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CD70-directed CAR T-cell therapy for the treatment of relapsed/refractory pediatric AML

Dr. Gottschalk

Stephen Gottschalk


St. Jude Children's Research Hospital

Project Term: July 1, 2023 - June 30, 2026

In this project, we will test an innovative therapy called CAR T-cell therapy for children with a type of cancer called AML. In the laboratory, we have identified and developed a powerful CAR T-cell therapy that targets a protein called CD70 on AML cells. We propose to now develop a clinical trial in which we will study the effects of this CD70.CAR T-cell therapy in children with AML.

Lay Abstract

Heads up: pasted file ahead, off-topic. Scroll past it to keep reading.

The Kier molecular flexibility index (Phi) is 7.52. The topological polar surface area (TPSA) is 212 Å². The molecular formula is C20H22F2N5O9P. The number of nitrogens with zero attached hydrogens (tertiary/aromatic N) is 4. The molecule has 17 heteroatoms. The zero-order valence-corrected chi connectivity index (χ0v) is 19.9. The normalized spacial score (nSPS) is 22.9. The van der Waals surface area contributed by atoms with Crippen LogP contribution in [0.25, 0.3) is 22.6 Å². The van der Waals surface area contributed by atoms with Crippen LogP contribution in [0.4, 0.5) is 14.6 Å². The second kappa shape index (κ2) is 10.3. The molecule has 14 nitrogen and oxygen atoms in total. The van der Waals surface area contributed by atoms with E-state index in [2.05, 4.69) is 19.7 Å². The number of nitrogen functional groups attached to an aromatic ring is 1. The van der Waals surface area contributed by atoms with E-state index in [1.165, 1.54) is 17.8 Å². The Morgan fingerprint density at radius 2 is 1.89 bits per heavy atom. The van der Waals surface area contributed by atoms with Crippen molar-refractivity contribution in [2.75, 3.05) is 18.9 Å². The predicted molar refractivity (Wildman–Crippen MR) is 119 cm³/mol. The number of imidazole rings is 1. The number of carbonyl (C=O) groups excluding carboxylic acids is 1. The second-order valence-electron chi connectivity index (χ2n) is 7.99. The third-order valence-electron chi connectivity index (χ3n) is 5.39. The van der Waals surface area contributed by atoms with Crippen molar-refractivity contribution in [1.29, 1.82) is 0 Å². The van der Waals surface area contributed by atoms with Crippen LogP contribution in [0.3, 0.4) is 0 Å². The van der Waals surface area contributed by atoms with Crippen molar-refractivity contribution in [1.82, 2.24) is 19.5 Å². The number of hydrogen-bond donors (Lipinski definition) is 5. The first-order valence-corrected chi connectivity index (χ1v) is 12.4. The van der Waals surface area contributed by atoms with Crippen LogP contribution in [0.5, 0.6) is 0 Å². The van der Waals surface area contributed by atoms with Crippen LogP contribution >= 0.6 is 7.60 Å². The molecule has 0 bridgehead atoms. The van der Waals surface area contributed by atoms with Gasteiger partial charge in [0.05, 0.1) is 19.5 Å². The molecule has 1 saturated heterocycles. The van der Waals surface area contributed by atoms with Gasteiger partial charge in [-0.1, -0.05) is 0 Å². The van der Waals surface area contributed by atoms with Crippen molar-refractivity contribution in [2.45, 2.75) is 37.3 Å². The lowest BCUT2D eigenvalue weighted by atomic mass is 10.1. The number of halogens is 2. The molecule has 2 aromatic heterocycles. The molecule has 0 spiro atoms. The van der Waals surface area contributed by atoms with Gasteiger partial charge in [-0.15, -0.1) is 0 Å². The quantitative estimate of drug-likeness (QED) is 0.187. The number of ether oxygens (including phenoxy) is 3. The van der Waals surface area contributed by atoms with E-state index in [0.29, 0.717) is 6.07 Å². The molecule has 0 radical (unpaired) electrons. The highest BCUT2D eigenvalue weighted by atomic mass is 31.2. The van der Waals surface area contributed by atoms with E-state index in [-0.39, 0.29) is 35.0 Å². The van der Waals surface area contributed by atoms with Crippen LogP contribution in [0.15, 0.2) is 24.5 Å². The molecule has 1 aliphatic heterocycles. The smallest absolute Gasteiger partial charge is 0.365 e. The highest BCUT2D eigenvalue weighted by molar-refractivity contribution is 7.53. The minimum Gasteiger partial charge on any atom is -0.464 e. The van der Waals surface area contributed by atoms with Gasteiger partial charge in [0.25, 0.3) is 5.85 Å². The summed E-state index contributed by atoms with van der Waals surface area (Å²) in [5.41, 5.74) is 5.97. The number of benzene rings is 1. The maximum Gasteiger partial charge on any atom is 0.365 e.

Acute myeloid leukemia (AML) is the second most common blood cancer in children. Despite the use of very intense and toxic chemotherapy, which can cause significant side effects, only about 55% of children with AML survive. There is also a high chance of the disease coming back and, in that case, less than 1/3rd of those children will survive. Therefore, new treatments that do not use intense chemotherapies are urgently needed. Normal (healthy) T cells are a type of immune system cell that can fight infection and cancer in the body. Our group focuses on using the patient’s own T cells and modifies them in the lab to recognize and kill leukemia cells. These types of T-cells are called CAR T cells and they work by targeting proteins that are present on the surface of leukemia cells. These types of CAR T-cells have worked very well in patients with Acute Lymphoblastic Leukemia (ALL). For patients with AML, CAR T-cell therapy has been challenging. This is because it has been difficult to find a protein that is present on leukemia cells but not on normal cells. We have identified CD70 as a protein that is expressed by many AML cells. We tested many different CD70.CAR T-cells in the laboratory and found one that worked the best. This powerful CD70.CAR T-cell was able to kill AML cells in the laboratory. Unlike most other CAR T-cell therapies for AML that are currently being tested, our CD70.CAR T cells have the potential to kill cancer cells without harming normal blood forming cells. We are now requesting funding to be able to take these findings from the laboratory to a clinical trial. We anticipate that we will be able to start this trial within the next year. This potentially life-saving therapy will be tested in children with AML that is difficult to treat or has come back. As part of the clinical trial, we will obtain samples from the patients so that we can better understand how the CD70.CAR T-cells are growing in the patient’s body and how they are attacking the AML cells. We will perform these studies with experts in the field who know how to study CAR T-cells and AML cells. These studies will help us make the trial better in the future. We will perform this clinical trial in collaboration with Texas Children’s Hospital (TCH) so we can test this approach in more than one center. TCH is also a very large children’s cancer hospital and has a lot of experience in running clinical trials for CAR T-cells and we do not anticipate any difficulties. If our clinical trial successful in children with AML, this CD70.CAR T-cell therapy can also be used in adults with AML and in both, children and adults with lymphomas. Therefore, this project has the potential to have widespread impact.

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